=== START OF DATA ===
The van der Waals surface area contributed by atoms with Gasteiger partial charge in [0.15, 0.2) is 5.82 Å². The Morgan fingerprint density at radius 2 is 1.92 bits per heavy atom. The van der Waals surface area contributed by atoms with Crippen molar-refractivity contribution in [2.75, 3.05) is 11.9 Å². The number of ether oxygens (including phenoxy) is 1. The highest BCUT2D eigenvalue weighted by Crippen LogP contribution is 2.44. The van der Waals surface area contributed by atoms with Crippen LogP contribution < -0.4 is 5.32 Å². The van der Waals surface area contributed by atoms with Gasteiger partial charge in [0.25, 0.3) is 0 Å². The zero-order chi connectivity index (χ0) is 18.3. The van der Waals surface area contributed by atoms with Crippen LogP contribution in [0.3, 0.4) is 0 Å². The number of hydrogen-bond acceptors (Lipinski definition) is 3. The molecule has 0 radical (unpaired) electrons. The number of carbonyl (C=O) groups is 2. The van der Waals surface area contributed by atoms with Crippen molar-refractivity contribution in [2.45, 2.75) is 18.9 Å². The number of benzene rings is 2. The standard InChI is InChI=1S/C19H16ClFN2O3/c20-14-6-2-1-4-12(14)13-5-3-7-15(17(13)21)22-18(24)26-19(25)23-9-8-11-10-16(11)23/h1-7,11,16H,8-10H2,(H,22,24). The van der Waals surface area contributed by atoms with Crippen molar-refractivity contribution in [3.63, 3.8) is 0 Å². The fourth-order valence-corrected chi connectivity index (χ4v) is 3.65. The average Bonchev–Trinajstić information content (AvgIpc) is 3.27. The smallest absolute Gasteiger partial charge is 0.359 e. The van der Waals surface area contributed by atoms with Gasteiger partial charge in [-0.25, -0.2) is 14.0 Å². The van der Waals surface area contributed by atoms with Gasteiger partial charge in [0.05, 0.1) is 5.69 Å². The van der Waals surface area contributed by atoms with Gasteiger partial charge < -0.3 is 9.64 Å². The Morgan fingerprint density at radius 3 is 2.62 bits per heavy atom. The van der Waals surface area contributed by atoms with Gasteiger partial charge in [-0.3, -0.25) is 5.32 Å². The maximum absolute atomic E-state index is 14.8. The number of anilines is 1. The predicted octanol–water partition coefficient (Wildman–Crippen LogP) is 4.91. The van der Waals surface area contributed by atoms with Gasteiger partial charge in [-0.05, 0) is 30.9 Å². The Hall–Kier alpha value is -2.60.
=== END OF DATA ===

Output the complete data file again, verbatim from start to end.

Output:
The van der Waals surface area contributed by atoms with Gasteiger partial charge in [0.15, 0.2) is 5.82 Å². The Morgan fingerprint density at radius 2 is 1.92 bits per heavy atom. The van der Waals surface area contributed by atoms with Crippen molar-refractivity contribution in [2.75, 3.05) is 11.9 Å². The number of ether oxygens (including phenoxy) is 1. The highest BCUT2D eigenvalue weighted by Crippen LogP contribution is 2.44. The van der Waals surface area contributed by atoms with Crippen LogP contribution < -0.4 is 5.32 Å². The van der Waals surface area contributed by atoms with Gasteiger partial charge in [0.25, 0.3) is 0 Å². The zero-order chi connectivity index (χ0) is 18.3. The van der Waals surface area contributed by atoms with Crippen LogP contribution in [0.3, 0.4) is 0 Å². The number of hydrogen-bond acceptors (Lipinski definition) is 3. The molecule has 0 radical (unpaired) electrons. The number of carbonyl (C=O) groups is 2. The van der Waals surface area contributed by atoms with Crippen molar-refractivity contribution in [2.45, 2.75) is 18.9 Å². The number of benzene rings is 2. The standard InChI is InChI=1S/C19H16ClFN2O3/c20-14-6-2-1-4-12(14)13-5-3-7-15(17(13)21)22-18(24)26-19(25)23-9-8-11-10-16(11)23/h1-7,11,16H,8-10H2,(H,22,24). The van der Waals surface area contributed by atoms with Crippen molar-refractivity contribution in [3.63, 3.8) is 0 Å². The fourth-order valence-corrected chi connectivity index (χ4v) is 3.65. The average Bonchev–Trinajstić information content (AvgIpc) is 3.27. The smallest absolute Gasteiger partial charge is 0.359 e. The van der Waals surface area contributed by atoms with Gasteiger partial charge in [-0.25, -0.2) is 14.0 Å². The van der Waals surface area contributed by atoms with Gasteiger partial charge in [0.05, 0.1) is 5.69 Å². The van der Waals surface area contributed by atoms with Gasteiger partial charge < -0.3 is 9.64 Å². The Morgan fingerprint density at radius 3 is 2.62 bits per heavy atom. The van der Waals surface area contributed by atoms with Gasteiger partial charge in [-0.3, -0.25) is 5.32 Å². The maximum absolute atomic E-state index is 14.8. The number of anilines is 1. The predicted octanol–water partition coefficient (Wildman–Crippen LogP) is 4.91. The van der Waals surface area contributed by atoms with Gasteiger partial charge in [-0.05, 0) is 30.9 Å². The Hall–Kier alpha value is -2.60.